Facebook covers all of your basic emoticon needs, but what about your future emoticon needs?
Facebook users have a problem. Most of them are practically illiterate, usually by choice, but they experience feelings and want to talk to their friends about them. Luckily, Facebook has a range of emoticons to choose from.
They have :), for when you are feeling happy,
:( for when you are feeling sad,
:\ for when you are feeling, uh, something,
B-) for when you are feeling cool,
a :V for when you feel like referencing that for some stupid reason (this never happens),
:P for when you are feeling cheeky,
and even a (^^^) for when you are feeling shark.
Seriously, the shark is easier to work into conversation than the Pac-Man. If you use that continuously, there may be something wrong with you.
Emoticons and Communication
Emoticons were originally developed to help differentiate between what was and what wasn't a joke, in the hopes that this would make internet people less angry. Sadly, that goal has never successfully been achieved.
As new emoticons started to hit the market, however, the internet realized, after some experimentation, that each emoticon could be used in several different situations with several shades of meaning, which pretty much rendered half of the emoticons useless and half of them stupid things like a crude rendering of the video game character Kirby raping himself and an ASCII goatse, which several people were quite confused to discover was an emotion.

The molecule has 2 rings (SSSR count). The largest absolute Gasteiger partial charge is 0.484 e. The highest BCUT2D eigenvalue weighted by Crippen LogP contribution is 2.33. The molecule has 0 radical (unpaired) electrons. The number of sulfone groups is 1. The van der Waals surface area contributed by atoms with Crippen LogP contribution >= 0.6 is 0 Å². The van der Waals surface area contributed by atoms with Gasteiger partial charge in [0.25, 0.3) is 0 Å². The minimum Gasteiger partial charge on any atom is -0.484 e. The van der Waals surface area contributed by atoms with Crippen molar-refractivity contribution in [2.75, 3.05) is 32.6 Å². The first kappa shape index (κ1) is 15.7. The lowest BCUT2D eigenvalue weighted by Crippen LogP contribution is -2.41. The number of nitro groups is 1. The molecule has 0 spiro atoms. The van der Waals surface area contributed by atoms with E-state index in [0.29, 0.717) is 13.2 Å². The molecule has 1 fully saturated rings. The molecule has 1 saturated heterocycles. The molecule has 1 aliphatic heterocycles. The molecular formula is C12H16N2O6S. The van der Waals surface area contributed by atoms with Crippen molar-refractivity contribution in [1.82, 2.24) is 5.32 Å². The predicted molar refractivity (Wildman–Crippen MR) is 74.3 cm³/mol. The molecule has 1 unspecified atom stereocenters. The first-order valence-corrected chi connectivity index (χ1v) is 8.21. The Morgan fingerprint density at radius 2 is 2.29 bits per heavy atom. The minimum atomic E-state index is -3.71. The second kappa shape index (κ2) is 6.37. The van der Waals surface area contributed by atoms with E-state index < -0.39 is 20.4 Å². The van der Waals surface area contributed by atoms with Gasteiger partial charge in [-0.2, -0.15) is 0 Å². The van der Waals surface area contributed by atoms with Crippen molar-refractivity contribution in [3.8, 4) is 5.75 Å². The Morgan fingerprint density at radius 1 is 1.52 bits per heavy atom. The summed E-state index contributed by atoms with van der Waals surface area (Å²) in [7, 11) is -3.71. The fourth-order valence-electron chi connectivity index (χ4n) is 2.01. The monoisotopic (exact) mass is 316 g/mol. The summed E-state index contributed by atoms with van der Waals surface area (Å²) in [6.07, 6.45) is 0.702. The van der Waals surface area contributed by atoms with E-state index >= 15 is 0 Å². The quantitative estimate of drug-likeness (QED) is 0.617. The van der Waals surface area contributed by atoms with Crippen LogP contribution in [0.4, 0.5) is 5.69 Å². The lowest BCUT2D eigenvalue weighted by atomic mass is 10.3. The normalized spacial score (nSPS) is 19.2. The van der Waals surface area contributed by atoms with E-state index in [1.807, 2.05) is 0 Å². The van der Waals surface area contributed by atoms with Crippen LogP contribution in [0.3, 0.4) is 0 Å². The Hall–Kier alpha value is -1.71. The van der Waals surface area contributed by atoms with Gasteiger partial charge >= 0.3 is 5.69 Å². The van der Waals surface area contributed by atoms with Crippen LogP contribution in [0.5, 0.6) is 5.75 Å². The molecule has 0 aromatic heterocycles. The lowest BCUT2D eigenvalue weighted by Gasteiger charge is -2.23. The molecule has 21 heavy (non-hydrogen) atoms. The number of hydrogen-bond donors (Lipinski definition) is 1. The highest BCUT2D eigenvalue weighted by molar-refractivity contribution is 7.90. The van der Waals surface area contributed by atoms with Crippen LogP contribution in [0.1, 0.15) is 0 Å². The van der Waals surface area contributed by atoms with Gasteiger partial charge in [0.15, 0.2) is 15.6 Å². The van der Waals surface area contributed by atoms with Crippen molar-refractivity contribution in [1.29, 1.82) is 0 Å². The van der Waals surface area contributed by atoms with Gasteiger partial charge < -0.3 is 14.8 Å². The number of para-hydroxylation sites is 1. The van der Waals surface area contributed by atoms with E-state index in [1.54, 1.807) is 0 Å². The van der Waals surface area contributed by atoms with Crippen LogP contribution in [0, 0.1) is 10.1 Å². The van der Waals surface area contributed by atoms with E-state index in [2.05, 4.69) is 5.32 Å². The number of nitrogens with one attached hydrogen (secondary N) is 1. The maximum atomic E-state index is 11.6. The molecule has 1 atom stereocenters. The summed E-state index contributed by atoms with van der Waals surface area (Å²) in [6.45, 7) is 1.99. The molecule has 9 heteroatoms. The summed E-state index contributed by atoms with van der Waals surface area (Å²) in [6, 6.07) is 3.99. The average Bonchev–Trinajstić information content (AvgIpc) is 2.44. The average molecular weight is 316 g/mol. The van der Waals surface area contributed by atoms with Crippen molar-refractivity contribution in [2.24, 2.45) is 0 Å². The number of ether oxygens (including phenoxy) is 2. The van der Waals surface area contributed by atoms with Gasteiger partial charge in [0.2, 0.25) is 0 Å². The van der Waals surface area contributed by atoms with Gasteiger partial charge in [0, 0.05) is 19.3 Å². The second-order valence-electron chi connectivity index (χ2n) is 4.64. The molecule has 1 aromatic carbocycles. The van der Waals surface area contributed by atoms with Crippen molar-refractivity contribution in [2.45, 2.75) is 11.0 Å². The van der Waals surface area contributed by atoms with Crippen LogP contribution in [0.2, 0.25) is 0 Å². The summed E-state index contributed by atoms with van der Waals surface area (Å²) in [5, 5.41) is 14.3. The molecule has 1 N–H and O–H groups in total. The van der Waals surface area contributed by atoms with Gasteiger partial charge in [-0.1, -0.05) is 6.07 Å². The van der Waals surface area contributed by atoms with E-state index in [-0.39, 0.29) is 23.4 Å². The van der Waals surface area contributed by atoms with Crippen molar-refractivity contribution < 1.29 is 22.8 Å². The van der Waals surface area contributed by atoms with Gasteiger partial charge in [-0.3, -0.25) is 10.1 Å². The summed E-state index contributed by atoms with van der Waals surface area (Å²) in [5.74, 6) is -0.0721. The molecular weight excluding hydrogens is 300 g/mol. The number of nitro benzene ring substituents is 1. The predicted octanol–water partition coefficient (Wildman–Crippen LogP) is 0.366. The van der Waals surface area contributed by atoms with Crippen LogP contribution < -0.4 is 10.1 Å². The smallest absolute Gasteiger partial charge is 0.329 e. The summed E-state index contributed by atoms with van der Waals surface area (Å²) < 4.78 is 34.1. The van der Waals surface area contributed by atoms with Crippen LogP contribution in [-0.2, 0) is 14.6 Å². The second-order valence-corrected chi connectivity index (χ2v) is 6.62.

Speaking of discovering unusual emotions, that's another problem with emoticons. Just what exactly are the basic emotions? And what about emotions that we don't think about a lot? And what about emotions that we might, as a species, develop or recognize in the future?
That's actually already happened. Hell, Roger Ebert's even written about it. Researchers have announced the existence of an emotion called "Elevation", which they essentially defined as the emotion you feel when watching Barack Obama give a speech. You could think of it as the state of being inspired, except that's not exactly right, or you could think of it as the state of being satisfied, but that's not exactly right, either.
You know that feeling you got at the end of The Return of the King, at the part you teared up at? Don't even pretend that you don't know which part we're talking about. That feeling you got was pretty much Elevation.
At any rate, it will be very hard to make an emoticon for it, since it doesn't actually have a recognized facial expression.
But there's also a lack of emoticons for emotions that already exist and are just not thought about very often. And how are Facebook's users supposed to communicate that they are feeling philosophical if there isn't an emoticon for it?
For example, take curiosity. It's probably the most-experienced emotion among internet users, but Facebook has no emoticon for it. We're very interested in why this is.